AUSTIN (KXAN) — Sunday, tens of thousands runners will compete in the Austin Marathon and every single one them has their own reason and purpose behind each step they take toward the finish line.

“Running’s my medicine,” said Shawn Livingston. He is an Army veteran who saw his life hit rock bottom as he struggled with heroin addiction.

His story begins in late 2007 when he joined the Army. During training, he said, “I just came up one time and kind of tweaked my back a little bit and the next day, I couldn’t roll out of bed.”

Livingston explained that back then, not many people talked about the severity of opioid addictions as they do now. 

“Their recourse was to give out painkillers,” he said. 

Even when he deployed to Iraq. “I thought I had food poisoning and actually I was going through withdrawals and didn’t know it,” Livingston explained. “So that feeling became all the more familiar and started happening more frequently until eventually getting sick was an everyday thing.”

When he returned, he sought treatment but continued to struggle and turned to heroin.

“Painkillers became astronomically priced and then you find something that’s cheaper in price and stronger for you,” Livingston told KXAN. “Within the blink of an eye, it gets away from you. It grabs a hold of you. It doesn’t discriminate who you are, what you’re doing. It can really happen to anybody.”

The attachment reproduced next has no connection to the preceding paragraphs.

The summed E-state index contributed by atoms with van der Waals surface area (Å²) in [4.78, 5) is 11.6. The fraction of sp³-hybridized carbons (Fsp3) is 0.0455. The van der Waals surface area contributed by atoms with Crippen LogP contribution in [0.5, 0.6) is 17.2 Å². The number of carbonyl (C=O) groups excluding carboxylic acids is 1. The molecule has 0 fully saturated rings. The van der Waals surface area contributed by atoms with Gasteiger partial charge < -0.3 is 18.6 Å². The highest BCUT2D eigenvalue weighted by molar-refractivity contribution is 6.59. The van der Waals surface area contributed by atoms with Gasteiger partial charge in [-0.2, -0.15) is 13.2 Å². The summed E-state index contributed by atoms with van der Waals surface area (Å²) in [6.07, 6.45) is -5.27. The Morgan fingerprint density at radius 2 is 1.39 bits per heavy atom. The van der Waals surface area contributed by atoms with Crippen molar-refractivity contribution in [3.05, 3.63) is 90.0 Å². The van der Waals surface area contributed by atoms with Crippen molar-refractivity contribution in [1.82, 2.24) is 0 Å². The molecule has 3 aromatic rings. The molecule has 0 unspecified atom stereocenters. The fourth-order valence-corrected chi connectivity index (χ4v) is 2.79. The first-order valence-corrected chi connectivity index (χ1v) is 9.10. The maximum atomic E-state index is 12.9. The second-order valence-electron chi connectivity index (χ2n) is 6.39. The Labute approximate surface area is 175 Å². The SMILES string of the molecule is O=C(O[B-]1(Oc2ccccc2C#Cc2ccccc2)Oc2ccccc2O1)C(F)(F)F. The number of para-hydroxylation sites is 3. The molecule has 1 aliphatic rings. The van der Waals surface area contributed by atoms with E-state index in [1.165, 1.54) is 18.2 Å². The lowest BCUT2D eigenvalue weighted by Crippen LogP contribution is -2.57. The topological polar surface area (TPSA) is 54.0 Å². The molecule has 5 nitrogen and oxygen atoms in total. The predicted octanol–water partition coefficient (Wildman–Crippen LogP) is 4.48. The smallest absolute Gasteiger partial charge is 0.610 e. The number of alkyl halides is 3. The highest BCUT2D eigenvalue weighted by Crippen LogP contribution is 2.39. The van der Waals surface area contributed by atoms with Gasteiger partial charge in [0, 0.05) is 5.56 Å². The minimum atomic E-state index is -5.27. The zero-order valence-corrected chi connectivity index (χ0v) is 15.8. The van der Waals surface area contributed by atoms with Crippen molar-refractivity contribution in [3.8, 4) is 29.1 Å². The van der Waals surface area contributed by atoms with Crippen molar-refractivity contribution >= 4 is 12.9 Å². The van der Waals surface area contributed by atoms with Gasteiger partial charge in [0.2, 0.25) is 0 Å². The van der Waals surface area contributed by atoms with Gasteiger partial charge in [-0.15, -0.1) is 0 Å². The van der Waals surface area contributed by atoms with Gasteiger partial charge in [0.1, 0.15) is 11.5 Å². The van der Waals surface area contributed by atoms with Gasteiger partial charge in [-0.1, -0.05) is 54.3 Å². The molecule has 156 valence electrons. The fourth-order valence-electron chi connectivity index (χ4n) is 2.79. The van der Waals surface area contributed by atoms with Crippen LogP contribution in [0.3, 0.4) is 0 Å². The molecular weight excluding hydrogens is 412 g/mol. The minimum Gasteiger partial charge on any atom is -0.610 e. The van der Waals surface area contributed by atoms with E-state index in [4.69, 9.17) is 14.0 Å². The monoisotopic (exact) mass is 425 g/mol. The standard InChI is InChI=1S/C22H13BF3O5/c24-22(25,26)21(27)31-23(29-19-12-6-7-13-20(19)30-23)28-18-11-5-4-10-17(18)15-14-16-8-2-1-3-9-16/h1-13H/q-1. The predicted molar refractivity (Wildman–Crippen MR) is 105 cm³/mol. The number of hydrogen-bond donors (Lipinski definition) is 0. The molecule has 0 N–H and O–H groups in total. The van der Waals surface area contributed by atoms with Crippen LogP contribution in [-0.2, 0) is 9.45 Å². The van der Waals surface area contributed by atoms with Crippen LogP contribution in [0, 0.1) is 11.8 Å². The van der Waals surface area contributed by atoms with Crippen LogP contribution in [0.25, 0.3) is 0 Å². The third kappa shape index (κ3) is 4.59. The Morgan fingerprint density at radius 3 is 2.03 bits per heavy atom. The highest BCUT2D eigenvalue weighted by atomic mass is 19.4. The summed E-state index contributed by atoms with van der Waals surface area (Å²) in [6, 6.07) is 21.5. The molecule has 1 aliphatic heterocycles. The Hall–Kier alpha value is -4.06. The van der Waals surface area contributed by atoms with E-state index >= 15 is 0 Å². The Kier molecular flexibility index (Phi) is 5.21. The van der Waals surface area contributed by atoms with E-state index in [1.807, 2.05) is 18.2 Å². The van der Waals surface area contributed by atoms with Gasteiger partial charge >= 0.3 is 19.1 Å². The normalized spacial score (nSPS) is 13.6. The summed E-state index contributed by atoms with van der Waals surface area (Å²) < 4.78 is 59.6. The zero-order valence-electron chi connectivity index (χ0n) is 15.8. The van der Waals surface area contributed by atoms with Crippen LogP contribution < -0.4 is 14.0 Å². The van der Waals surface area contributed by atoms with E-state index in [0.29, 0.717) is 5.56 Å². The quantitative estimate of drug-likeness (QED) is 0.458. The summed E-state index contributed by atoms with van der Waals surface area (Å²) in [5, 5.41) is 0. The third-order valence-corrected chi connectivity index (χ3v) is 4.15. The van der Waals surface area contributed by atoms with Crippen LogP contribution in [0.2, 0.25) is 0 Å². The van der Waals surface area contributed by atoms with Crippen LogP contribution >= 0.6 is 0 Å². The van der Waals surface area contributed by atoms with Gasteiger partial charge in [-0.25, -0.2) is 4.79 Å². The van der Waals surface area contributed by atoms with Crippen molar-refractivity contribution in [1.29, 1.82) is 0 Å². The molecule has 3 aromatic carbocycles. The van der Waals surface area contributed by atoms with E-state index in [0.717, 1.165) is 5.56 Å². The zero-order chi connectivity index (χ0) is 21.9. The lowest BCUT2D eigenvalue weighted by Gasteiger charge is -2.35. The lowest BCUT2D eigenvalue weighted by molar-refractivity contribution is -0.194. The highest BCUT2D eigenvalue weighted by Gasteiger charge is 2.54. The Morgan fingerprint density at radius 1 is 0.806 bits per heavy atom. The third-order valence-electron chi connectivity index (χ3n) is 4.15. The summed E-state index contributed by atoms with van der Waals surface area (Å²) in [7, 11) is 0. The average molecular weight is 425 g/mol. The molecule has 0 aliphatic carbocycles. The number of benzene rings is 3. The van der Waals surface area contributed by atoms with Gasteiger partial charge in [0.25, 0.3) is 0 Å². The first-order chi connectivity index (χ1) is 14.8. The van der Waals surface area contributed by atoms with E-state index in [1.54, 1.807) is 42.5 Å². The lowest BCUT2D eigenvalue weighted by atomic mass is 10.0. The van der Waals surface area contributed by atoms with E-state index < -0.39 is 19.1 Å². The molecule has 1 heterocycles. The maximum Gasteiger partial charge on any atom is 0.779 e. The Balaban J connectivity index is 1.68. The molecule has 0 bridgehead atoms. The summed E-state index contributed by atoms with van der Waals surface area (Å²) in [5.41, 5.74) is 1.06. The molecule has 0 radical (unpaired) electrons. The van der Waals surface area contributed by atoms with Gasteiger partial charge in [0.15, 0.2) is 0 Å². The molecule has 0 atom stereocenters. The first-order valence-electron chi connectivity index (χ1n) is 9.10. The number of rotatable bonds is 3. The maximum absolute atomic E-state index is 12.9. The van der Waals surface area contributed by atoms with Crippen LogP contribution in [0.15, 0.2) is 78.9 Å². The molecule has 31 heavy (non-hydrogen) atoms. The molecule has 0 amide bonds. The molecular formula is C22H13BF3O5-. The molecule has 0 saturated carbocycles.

Eventually, Livingston ended up getting arrested for drug possession. He realized he had to turn his life around.

He said he came to Austin about two years ago for treatment and learned about a nonprofit called Back On My Feet. On its website, the group wrote it “combats homelessness through the power of running, community support and essential employment and housing resources.”

Livingston said finding that group and discovering running played a tremendous role. “I have been in treatment other times and I look back, what was the difference, you know, what made it different this time, and I would definitely say the physical activity.”

He said his first race was the Pedernales 10K trail race. 

“There was nothing quite like running my first race, coming across the finish line and getting a medal around your neck.”

He started running longer distances and last year, finished a 100-mile trail race. 

Sunday will be his second Austin Marathon.

“Twenty-six miles on the road is still 26 miles on the road,” he said. “I’m just excited to do it again and improve on the time of last year.”

This year, KXAN is a proud sponsor of the Austin Marathon. In addition to the 26-mile race, you can run in the half marathon or the 5K. Registration is open until 4 p.m. Saturday.